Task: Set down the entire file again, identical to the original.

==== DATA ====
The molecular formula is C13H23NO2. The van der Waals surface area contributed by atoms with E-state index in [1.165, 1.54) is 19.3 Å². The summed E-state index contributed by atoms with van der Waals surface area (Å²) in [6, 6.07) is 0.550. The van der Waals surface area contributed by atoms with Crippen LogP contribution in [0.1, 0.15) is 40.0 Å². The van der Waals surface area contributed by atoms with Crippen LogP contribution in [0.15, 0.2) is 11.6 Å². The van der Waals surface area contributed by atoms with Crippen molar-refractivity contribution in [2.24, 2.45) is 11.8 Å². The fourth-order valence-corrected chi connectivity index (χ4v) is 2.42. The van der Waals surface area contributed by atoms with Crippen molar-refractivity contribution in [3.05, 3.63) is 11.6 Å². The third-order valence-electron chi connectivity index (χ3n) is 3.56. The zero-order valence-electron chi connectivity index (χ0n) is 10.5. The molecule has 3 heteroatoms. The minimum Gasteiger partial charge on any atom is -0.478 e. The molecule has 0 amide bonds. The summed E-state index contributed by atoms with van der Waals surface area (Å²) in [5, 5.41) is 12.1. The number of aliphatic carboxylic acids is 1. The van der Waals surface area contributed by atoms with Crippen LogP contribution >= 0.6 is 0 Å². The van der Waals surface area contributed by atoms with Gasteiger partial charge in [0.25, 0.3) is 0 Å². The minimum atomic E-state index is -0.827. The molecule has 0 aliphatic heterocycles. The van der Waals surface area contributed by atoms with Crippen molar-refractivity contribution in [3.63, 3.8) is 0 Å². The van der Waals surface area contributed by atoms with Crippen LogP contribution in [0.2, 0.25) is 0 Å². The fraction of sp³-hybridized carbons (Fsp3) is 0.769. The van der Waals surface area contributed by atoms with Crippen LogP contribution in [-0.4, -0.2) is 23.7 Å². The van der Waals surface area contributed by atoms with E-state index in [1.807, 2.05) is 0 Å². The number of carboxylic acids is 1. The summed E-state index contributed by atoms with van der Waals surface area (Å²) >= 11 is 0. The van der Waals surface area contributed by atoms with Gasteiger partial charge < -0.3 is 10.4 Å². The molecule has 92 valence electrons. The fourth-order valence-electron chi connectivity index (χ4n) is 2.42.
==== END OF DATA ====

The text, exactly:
The molecular formula is C13H23NO2. The van der Waals surface area contributed by atoms with E-state index in [1.165, 1.54) is 19.3 Å². The summed E-state index contributed by atoms with van der Waals surface area (Å²) in [6, 6.07) is 0.550. The van der Waals surface area contributed by atoms with Crippen LogP contribution in [0.1, 0.15) is 40.0 Å². The van der Waals surface area contributed by atoms with Crippen LogP contribution in [0.15, 0.2) is 11.6 Å². The van der Waals surface area contributed by atoms with Crippen molar-refractivity contribution in [2.24, 2.45) is 11.8 Å². The fourth-order valence-corrected chi connectivity index (χ4v) is 2.42. The van der Waals surface area contributed by atoms with Crippen molar-refractivity contribution in [3.05, 3.63) is 11.6 Å². The third-order valence-electron chi connectivity index (χ3n) is 3.56. The zero-order valence-electron chi connectivity index (χ0n) is 10.5. The molecule has 3 heteroatoms. The minimum Gasteiger partial charge on any atom is -0.478 e. The molecule has 0 amide bonds. The summed E-state index contributed by atoms with van der Waals surface area (Å²) in [5, 5.41) is 12.1. The number of aliphatic carboxylic acids is 1. The van der Waals surface area contributed by atoms with Crippen LogP contribution >= 0.6 is 0 Å². The van der Waals surface area contributed by atoms with Gasteiger partial charge in [0.25, 0.3) is 0 Å². The minimum atomic E-state index is -0.827. The molecule has 0 aliphatic heterocycles. The van der Waals surface area contributed by atoms with Crippen molar-refractivity contribution in [3.63, 3.8) is 0 Å². The van der Waals surface area contributed by atoms with Crippen LogP contribution in [0.2, 0.25) is 0 Å². The fraction of sp³-hybridized carbons (Fsp3) is 0.769. The van der Waals surface area contributed by atoms with Crippen LogP contribution in [-0.4, -0.2) is 23.7 Å². The van der Waals surface area contributed by atoms with E-state index in [1.807, 2.05) is 0 Å². The number of carboxylic acids is 1. The summed E-state index contributed by atoms with van der Waals surface area (Å²) >= 11 is 0. The van der Waals surface area contributed by atoms with Gasteiger partial charge < -0.3 is 10.4 Å². The molecule has 92 valence electrons. The fourth-order valence-electron chi connectivity index (χ4n) is 2.42.